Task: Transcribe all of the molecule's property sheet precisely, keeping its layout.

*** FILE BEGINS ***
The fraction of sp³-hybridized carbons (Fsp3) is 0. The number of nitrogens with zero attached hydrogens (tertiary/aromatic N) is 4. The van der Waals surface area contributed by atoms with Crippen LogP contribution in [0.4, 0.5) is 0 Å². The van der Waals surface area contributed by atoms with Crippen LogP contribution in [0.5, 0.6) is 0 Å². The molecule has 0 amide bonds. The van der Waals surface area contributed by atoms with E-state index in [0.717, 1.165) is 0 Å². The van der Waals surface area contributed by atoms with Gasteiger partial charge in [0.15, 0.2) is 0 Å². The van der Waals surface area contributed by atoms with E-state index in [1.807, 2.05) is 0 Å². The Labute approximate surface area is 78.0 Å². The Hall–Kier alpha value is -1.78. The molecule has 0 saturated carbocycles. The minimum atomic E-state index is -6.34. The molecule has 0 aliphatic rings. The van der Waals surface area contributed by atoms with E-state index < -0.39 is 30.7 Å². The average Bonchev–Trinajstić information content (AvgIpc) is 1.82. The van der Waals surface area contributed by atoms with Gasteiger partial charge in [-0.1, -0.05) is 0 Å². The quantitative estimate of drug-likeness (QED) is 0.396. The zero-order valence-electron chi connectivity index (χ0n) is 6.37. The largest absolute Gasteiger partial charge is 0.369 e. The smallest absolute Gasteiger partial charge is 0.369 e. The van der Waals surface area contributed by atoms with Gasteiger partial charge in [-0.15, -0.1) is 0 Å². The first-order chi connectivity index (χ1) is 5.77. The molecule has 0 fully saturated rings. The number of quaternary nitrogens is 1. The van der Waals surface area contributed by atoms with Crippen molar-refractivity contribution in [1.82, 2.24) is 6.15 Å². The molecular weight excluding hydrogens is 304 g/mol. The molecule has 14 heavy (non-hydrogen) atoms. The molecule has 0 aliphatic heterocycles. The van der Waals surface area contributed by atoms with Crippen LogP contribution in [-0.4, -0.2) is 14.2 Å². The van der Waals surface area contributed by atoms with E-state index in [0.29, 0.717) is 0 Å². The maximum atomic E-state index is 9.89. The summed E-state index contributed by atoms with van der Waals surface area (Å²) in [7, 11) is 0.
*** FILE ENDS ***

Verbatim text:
The fraction of sp³-hybridized carbons (Fsp3) is 0. The number of nitrogens with zero attached hydrogens (tertiary/aromatic N) is 4. The van der Waals surface area contributed by atoms with Crippen LogP contribution in [0.4, 0.5) is 0 Å². The van der Waals surface area contributed by atoms with Crippen LogP contribution in [0.5, 0.6) is 0 Å². The molecule has 0 amide bonds. The van der Waals surface area contributed by atoms with E-state index in [0.717, 1.165) is 0 Å². The van der Waals surface area contributed by atoms with Gasteiger partial charge in [0.15, 0.2) is 0 Å². The van der Waals surface area contributed by atoms with E-state index in [1.807, 2.05) is 0 Å². The Labute approximate surface area is 78.0 Å². The Hall–Kier alpha value is -1.78. The molecule has 0 saturated carbocycles. The minimum atomic E-state index is -6.34. The molecule has 0 aliphatic rings. The van der Waals surface area contributed by atoms with E-state index < -0.39 is 30.7 Å². The average Bonchev–Trinajstić information content (AvgIpc) is 1.82. The van der Waals surface area contributed by atoms with Gasteiger partial charge in [-0.1, -0.05) is 0 Å². The quantitative estimate of drug-likeness (QED) is 0.396. The zero-order valence-electron chi connectivity index (χ0n) is 6.37. The largest absolute Gasteiger partial charge is 0.369 e. The smallest absolute Gasteiger partial charge is 0.369 e. The van der Waals surface area contributed by atoms with Gasteiger partial charge in [-0.15, -0.1) is 0 Å². The first-order chi connectivity index (χ1) is 5.77. The molecule has 0 fully saturated rings. The number of quaternary nitrogens is 1. The van der Waals surface area contributed by atoms with Crippen molar-refractivity contribution in [1.82, 2.24) is 6.15 Å². The molecular weight excluding hydrogens is 304 g/mol. The molecule has 14 heavy (non-hydrogen) atoms. The molecule has 0 aliphatic heterocycles. The van der Waals surface area contributed by atoms with Crippen LogP contribution in [-0.4, -0.2) is 14.2 Å². The van der Waals surface area contributed by atoms with E-state index in [0.29, 0.717) is 0 Å². The maximum atomic E-state index is 9.89. The summed E-state index contributed by atoms with van der Waals surface area (Å²) in [7, 11) is 0.